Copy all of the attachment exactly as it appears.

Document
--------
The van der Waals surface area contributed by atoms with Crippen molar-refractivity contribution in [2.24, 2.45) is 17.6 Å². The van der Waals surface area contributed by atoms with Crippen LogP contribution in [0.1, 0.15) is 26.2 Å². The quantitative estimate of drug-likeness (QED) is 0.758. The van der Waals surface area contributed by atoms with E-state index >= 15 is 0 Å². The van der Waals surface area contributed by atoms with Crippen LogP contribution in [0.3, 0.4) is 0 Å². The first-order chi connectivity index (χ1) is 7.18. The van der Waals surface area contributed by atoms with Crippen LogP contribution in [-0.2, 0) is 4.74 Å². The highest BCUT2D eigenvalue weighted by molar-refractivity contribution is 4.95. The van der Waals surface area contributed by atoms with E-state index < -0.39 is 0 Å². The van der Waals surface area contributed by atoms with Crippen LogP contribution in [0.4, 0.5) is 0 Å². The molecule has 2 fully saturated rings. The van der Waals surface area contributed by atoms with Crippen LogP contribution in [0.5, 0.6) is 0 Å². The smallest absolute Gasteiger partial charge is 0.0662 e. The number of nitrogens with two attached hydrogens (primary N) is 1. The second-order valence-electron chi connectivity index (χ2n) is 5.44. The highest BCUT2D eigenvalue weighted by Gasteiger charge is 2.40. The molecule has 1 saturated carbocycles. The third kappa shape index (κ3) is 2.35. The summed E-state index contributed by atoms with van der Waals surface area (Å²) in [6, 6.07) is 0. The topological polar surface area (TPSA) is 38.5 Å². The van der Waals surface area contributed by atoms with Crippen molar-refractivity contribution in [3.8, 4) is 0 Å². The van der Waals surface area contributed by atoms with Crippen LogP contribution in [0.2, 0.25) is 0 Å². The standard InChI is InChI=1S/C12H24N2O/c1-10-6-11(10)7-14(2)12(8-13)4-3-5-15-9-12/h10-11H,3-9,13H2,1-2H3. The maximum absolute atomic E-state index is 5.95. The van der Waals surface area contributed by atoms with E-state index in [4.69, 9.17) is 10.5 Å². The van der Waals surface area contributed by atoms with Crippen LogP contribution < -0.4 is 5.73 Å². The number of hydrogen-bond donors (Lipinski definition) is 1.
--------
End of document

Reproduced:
The van der Waals surface area contributed by atoms with Crippen molar-refractivity contribution in [2.24, 2.45) is 17.6 Å². The van der Waals surface area contributed by atoms with Crippen LogP contribution in [0.1, 0.15) is 26.2 Å². The quantitative estimate of drug-likeness (QED) is 0.758. The van der Waals surface area contributed by atoms with E-state index >= 15 is 0 Å². The van der Waals surface area contributed by atoms with Crippen LogP contribution in [0.3, 0.4) is 0 Å². The first-order chi connectivity index (χ1) is 7.18. The van der Waals surface area contributed by atoms with Crippen LogP contribution in [-0.2, 0) is 4.74 Å². The highest BCUT2D eigenvalue weighted by molar-refractivity contribution is 4.95. The van der Waals surface area contributed by atoms with E-state index < -0.39 is 0 Å². The van der Waals surface area contributed by atoms with Crippen LogP contribution in [0.4, 0.5) is 0 Å². The molecule has 2 fully saturated rings. The van der Waals surface area contributed by atoms with Crippen LogP contribution in [0.5, 0.6) is 0 Å². The smallest absolute Gasteiger partial charge is 0.0662 e. The number of nitrogens with two attached hydrogens (primary N) is 1. The second-order valence-electron chi connectivity index (χ2n) is 5.44. The highest BCUT2D eigenvalue weighted by Gasteiger charge is 2.40. The molecule has 1 saturated carbocycles. The third kappa shape index (κ3) is 2.35. The summed E-state index contributed by atoms with van der Waals surface area (Å²) in [6, 6.07) is 0. The topological polar surface area (TPSA) is 38.5 Å². The van der Waals surface area contributed by atoms with Crippen molar-refractivity contribution in [3.8, 4) is 0 Å². The van der Waals surface area contributed by atoms with Crippen LogP contribution in [0.2, 0.25) is 0 Å². The standard InChI is InChI=1S/C12H24N2O/c1-10-6-11(10)7-14(2)12(8-13)4-3-5-15-9-12/h10-11H,3-9,13H2,1-2H3. The maximum absolute atomic E-state index is 5.95. The van der Waals surface area contributed by atoms with E-state index in [4.69, 9.17) is 10.5 Å². The van der Waals surface area contributed by atoms with Crippen LogP contribution < -0.4 is 5.73 Å². The number of hydrogen-bond donors (Lipinski definition) is 1.